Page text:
Tuesday, February 21, 2006


Bertie facing arrest under UK terror law?

Ahern is mine I've noticed that there has been quite a bit of concern of late over the controversial Terrorism Bill that attempts to stop people "glorifying" terrorism.

The House of Commons last week gave their support to the plan by 315 to 277.

I spotted maca's post wondering if this would cause hassle for the GAA but even more interestingly, Tom Griffin picked up on comments from Tory spokesman Dominic Grieve during the Bill debate who suggested that it could lead to the Taoiseach being arrested if he set foot on UK soil! Said Grieve:

"In April, the Taoiseach will lead the Irish nation in the celebration and praise of the Easter rising, and I defy the Home Secretary to persuade me or anybody else that that is not glorification within the scope of the law—incidentally, I emphasise that the Taoiseach has good reason to lead such a celebration. That topic is controversial in Ireland: some people see the Easter rising as a historical event that is worthy of commemoration because it was part of a period of national self-assertion, while others see it as a continuing call to arms—although a ceasefire has been declared in Northern Ireland, some individuals do not respect it.

"If the Taoiseach were to visit this country after that celebration, he would be in serious difficulty under the Bill as drafted—the Government want the Bill as it is drafted. He would have to accept that the celebration was not without controversy, because some people in Ireland say that it might encourage terrorism. Even under the subjective recklessness test, he would not be free of the possibility that his decision would be impugned. If the law were applied impartially, he would have to be jolly careful, because he is not subject to sovereign immunity when he visits this country, and I think that he would be liable to arrest and prosecution following that celebration.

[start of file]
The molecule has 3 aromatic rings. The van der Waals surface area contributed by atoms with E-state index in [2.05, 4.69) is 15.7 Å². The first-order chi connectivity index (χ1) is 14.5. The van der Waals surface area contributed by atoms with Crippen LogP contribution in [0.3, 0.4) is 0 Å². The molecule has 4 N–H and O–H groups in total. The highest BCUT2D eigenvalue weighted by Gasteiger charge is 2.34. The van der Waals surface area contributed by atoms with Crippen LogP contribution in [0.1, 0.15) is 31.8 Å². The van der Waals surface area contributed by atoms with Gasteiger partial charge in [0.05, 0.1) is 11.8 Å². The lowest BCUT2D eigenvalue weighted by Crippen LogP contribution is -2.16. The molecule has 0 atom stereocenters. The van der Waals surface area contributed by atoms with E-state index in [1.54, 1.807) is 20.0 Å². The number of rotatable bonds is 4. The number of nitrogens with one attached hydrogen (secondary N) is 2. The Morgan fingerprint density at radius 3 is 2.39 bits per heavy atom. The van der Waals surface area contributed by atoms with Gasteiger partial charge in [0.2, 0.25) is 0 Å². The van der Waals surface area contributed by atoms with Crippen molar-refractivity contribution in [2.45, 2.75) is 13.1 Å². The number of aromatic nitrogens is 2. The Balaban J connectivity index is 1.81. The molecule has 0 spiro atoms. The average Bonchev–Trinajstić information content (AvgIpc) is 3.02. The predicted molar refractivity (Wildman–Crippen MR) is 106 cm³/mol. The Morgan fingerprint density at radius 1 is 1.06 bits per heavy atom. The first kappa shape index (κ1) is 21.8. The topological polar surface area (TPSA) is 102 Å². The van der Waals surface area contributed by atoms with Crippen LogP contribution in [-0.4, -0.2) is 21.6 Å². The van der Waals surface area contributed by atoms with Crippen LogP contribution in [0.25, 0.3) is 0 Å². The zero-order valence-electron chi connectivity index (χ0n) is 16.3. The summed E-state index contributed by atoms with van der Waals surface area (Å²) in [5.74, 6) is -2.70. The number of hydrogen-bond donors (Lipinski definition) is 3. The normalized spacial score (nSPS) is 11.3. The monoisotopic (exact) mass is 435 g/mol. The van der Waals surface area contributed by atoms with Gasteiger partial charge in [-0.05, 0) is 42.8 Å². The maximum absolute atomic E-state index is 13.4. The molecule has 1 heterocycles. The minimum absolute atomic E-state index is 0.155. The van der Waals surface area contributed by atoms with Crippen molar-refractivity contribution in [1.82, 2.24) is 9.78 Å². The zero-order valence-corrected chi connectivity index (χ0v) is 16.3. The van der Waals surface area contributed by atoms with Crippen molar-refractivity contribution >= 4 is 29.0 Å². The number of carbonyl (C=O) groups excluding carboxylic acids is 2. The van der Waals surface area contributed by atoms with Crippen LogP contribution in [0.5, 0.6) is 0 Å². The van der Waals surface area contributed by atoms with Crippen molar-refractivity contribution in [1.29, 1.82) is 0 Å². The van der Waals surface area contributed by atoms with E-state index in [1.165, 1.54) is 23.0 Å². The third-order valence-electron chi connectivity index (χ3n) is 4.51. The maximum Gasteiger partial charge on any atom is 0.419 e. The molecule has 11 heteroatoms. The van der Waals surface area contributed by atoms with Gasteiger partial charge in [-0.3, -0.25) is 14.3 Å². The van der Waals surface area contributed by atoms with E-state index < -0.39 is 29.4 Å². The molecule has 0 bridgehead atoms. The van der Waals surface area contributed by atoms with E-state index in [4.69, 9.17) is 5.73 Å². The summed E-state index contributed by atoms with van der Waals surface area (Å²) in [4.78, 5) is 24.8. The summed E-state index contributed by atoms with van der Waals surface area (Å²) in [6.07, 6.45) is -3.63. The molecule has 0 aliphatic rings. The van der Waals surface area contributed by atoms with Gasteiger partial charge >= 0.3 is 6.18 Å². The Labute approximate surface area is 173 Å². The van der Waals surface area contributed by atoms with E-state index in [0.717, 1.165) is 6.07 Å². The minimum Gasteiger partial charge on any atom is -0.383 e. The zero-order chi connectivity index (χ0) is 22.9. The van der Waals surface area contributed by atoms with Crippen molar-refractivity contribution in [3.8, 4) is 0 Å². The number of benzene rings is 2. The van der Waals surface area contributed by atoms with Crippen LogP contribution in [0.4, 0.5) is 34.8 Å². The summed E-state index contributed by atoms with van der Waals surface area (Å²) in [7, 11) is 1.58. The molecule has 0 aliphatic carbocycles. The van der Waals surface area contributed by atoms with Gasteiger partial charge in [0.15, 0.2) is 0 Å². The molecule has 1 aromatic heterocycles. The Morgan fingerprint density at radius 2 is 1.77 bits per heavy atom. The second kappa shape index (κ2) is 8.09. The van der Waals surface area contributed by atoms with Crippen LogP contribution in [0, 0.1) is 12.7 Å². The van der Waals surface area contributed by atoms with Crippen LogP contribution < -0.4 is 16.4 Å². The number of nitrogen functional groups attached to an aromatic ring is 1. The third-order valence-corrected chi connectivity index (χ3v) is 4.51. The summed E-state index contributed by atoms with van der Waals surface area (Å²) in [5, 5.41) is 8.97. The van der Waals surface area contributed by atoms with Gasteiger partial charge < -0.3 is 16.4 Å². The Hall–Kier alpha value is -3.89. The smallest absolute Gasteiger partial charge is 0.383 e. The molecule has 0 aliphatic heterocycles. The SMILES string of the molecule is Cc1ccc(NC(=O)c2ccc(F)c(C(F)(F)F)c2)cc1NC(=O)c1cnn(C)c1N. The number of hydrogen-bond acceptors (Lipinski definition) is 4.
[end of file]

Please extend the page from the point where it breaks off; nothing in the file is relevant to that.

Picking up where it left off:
"It is a classic example of the crassness of the Government's approach that they should end up with such a ludicrous state of affairs. The only protection that the Taoiseach or anybody else has is that the Government have smiled sweetly and said, "You need not worry, because the exercise of discretion in these matters will mean that no prosecution will actually be brought." That approach is simply ridiculous, when this House can craft legislation that makes sure that such nonsense does not happen and meets the Home Secretary's needs."

Yikes. That might set Anglo-Irish relations back a bit, eh? Then again, there might be a fair few people in the Republic who would actually be pretty pleased if something like this happened.

You're nicked!
Alright eh, I'll come quietly!

OK this scenario is highly unlikely but it just goes to show the difficulties that the British look set to face over this Bill.

There are already many difficulties associated with simply defining terrorism but now the British are going to have to figure out a definition as to what constitutes "glorifying" terrorism which will prove a tall order indeed.

It seems the British may have opened a big can of worms with this particular Bill.


<< Home

This page is powered by Blogger. Isn't yours?

© 2008 United Irelander.